Masking: Triple (Participant, Care Provider, Outcomes Assessor)
Primary Purpose: Supportive Care
Official Title: Subcutaneous Administration of Nitroglycerin to Facilitate Trans-radial Access in Coronary Procedures: a Randomized Clinical Trial (NITRAD-Sub Study).
Actual Study Start Date : March 30, 2017
Estimated Primary Completion Date : February 28, 2018
Estimated Study Completion Date : April 15, 2018

Resource links provided by the National Library of Medicine

Arm Intervention/treatment
Experimental: Nitroglycerin
The intervention group will receive a subcutaneous "cocktail" with 0,5 ml of 500 mcg of nitroglycerin + 1 ml of 2% simple lidocaine.
Drug: Nitroglycerin 100 MCG/ML Injectable Solution
Previously described.

Placebo Comparator: Control
The placebo group will receive a subcutaneous injection with 0,5 ml of 0,9% saline solution + 1 ml of 2% simple lidocaine.
Drug: Saline Solution
Previously described.

Primary Outcome Measures :
  1. Compound of crossover to femoral access and/or access site-related vascular complications. [ Time Frame: Within 72 hours or at hospital discharge (whichever occurs first). ]
    Crossover to femoral access: number of cases in which the procedure could not be completed via radial artery and access via femoral artery was changed. Access site-related vascular complications: hematoma requiring intervention as an additional compression bandage, radial perforation / dissection, hemorrhage requiring transfusion, compartment syndrome, arteriovenous fistula, pseudoaneurysm, or any complication requiring surgical intervention.

Secondary Outcome Measures :
  1. Number of attempts to cannulate the radial artery (punctures). [ Time Frame: Through study completion, an average of 1 year. ]
    Number of times the needle is inserted through the skin with the intention of puncturing the radial artery. This outcome measure will be assessed by interventional cardiology fellow who applies the maneuver and attempt to cannulate the artery.

  2. Time until obtaining the radial access. [ Time Frame: Through study completion, an average of 1 year. ]
    Counted from the first attempt to puncture the radial artery, from the needle through the skin to the successful insertion of the introducer into the radial artery with adequate blood return.

  3. Improvement in radial pulse strength. [ Time Frame: Through study completion, an average of 1 year. ]
    The interventional cardiologist fellow who will apply the maneuver, will assess the strength of the radial pulse before the administration of the maneuver and at least 1 minute after, and will record the change in pulse strength. Pulse Score: 0 - No palpable pulse. 1 - Weak pulse. 2 - Pulse of normal intensity. 3 - Very intense pulse.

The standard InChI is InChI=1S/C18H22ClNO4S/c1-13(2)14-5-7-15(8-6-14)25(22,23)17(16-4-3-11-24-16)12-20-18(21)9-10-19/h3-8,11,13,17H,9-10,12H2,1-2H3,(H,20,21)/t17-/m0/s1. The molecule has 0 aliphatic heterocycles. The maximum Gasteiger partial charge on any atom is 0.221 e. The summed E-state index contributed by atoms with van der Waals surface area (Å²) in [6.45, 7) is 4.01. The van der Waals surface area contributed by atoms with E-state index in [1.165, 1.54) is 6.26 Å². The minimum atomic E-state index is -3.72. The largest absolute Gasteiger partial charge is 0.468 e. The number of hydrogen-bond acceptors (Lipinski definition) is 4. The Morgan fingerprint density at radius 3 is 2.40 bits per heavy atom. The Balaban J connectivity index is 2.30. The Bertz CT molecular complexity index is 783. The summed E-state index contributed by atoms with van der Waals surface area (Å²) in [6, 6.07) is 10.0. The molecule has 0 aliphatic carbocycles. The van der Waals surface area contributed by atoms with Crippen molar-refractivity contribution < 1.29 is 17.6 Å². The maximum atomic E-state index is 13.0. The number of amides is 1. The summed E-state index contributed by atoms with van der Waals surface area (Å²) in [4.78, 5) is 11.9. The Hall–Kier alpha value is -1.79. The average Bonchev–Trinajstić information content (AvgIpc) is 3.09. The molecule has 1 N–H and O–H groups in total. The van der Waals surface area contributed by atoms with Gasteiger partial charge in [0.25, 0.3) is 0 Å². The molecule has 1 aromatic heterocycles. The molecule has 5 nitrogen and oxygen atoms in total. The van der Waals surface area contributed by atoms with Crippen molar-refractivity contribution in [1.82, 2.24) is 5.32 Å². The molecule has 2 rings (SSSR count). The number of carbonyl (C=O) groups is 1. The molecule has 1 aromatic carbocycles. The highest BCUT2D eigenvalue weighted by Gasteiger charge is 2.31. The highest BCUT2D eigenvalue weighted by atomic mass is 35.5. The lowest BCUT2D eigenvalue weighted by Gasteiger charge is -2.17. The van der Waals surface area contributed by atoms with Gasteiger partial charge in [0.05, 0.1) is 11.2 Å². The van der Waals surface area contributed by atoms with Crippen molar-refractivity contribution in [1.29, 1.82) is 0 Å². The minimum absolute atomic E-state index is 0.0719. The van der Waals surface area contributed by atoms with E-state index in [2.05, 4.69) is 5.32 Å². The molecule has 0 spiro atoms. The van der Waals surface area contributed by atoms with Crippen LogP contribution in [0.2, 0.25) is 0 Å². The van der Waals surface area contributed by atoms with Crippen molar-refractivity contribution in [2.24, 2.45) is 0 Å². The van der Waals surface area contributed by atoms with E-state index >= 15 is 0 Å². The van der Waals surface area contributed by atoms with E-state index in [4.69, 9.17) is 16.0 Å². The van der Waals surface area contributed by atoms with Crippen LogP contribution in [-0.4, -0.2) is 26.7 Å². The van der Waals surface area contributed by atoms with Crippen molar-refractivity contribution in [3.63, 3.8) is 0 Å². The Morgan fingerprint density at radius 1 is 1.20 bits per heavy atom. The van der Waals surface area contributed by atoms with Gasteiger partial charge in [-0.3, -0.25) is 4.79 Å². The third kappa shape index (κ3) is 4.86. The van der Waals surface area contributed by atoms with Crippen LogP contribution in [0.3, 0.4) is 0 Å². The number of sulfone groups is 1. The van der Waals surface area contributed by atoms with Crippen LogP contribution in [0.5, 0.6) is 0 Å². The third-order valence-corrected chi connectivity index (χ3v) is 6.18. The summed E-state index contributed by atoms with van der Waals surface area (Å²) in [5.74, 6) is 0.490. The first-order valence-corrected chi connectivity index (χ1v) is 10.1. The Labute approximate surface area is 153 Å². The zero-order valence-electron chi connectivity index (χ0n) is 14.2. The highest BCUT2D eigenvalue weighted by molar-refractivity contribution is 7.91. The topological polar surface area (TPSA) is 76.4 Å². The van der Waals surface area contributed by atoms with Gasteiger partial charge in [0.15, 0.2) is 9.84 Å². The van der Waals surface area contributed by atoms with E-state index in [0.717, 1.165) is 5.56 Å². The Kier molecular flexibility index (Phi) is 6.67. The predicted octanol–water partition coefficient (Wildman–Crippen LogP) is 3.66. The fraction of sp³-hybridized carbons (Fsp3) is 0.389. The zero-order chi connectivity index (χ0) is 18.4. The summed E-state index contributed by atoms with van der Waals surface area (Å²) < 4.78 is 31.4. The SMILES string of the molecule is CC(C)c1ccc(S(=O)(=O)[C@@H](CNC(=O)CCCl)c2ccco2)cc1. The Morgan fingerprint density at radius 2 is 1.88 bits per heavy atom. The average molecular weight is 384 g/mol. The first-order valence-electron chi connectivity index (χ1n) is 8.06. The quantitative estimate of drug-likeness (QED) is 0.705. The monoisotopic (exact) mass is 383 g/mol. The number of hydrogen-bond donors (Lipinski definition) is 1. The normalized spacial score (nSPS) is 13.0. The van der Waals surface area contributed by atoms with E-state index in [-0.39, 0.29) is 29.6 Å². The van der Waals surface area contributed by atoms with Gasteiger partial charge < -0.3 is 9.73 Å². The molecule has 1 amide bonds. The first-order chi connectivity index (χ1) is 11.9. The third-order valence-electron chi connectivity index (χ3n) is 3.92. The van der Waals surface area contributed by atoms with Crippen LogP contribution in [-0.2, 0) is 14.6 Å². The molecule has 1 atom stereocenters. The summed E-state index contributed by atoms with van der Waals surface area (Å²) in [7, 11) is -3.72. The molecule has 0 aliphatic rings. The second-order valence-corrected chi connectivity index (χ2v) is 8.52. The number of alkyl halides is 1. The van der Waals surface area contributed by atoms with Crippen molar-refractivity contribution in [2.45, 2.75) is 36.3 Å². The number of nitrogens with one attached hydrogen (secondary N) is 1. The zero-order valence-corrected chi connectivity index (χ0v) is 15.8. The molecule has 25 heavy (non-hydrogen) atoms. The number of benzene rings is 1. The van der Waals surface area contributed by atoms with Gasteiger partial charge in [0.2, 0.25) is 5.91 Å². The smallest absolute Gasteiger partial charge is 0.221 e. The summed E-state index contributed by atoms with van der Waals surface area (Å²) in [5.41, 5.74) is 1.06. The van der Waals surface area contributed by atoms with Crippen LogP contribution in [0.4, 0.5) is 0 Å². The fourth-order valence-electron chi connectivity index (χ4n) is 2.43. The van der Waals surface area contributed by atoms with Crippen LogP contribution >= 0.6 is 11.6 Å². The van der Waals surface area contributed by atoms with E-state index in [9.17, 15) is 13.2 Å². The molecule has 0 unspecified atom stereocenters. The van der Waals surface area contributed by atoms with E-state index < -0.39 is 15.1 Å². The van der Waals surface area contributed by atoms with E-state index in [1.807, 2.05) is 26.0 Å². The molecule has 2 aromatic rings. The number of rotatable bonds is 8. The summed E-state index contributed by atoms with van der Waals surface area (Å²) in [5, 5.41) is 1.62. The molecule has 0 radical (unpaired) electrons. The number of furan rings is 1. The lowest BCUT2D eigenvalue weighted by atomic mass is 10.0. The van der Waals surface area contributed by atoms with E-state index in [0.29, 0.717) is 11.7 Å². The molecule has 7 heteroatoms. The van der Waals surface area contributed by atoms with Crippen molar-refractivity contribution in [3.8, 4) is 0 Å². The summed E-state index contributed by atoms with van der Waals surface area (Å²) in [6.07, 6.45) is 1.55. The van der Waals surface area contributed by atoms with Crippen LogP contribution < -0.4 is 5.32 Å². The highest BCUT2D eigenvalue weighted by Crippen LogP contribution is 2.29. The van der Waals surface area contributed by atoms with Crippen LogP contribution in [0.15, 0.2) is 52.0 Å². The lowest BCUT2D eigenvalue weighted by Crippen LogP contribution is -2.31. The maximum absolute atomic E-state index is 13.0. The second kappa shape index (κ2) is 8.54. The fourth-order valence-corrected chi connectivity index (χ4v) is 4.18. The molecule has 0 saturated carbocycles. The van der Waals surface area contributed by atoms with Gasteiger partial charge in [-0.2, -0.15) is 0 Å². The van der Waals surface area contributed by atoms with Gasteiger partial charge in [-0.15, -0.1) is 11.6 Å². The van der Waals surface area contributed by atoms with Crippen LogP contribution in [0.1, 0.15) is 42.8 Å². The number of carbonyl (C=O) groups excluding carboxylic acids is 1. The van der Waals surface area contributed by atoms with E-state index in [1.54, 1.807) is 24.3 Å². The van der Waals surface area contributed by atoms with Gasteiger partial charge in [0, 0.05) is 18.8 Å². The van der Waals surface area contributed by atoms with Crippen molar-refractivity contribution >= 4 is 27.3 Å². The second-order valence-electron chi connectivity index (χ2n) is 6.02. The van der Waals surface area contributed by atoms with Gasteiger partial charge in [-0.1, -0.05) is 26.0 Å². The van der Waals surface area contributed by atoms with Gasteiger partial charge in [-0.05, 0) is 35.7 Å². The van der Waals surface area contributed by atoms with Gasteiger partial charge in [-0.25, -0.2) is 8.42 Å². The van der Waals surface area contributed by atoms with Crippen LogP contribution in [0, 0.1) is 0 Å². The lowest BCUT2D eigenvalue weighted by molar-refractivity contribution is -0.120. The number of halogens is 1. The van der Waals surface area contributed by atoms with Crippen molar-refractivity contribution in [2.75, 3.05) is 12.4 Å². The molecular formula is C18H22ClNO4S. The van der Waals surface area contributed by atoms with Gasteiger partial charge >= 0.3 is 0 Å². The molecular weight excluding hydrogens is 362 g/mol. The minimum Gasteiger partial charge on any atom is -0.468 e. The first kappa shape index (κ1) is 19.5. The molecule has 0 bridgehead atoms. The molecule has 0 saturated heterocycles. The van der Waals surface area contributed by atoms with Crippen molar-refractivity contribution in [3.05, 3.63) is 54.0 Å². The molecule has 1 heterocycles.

4. Loss of radial artery flow (radial artery occlusion) at 30 days. [ Time Frame: At 30 days. ]
    The maximum longitudinal and transverse diameter of the radial artery and the maximum arterial flow velocity will be measured, with the transducer placed 1 cm proximal to the styloid process using ultrasound doppler with a vascular transducer.

  5. Pain in the cannulated extremity. [ Time Frame: Through study completion, an average of 1 year. ]
    It will be evaluated with a visual-analogue subjective pain scale from 1 to 10 referred by the patient. Pain will be assessed at the time of introducing the radial introducer.

  6. Radial spasm. [ Time Frame: During coronary procedure. ]
    It will be referred to as radial spasm if the patient reports pain or discomfort of any intensity at the cannulated end, at the time of manipulating, advancing and / or withdrawing any catheter through the arterial introducer. Angiographic confirmation of spasm may or may not be done. Additional intra-arterial vasodilators, or additional IV analgesics, may or may not be administered at the discretion of the operator.

  7. Headache. [ Time Frame: During coronary procedure. ]
    Referred by the patient during any time of the procedure in the hemodynamic laboratory. It will be recorded on a subjective-to-analogue subjective pain scale from 1 to 10.

  8. Hypotension. [ Time Frame: In the following 10 minutes after administration of the maneuver. ]
    Systolic blood pressure lower than 90 mmHg in the following 10 minutes after the maneuver, not related to the manipulation of a coronary artery with any device.

Information from the National Library of Medicine

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Ages Eligible for Study:   18 Years and older   (Adult, Older Adult)
Sexes Eligible for Study:   All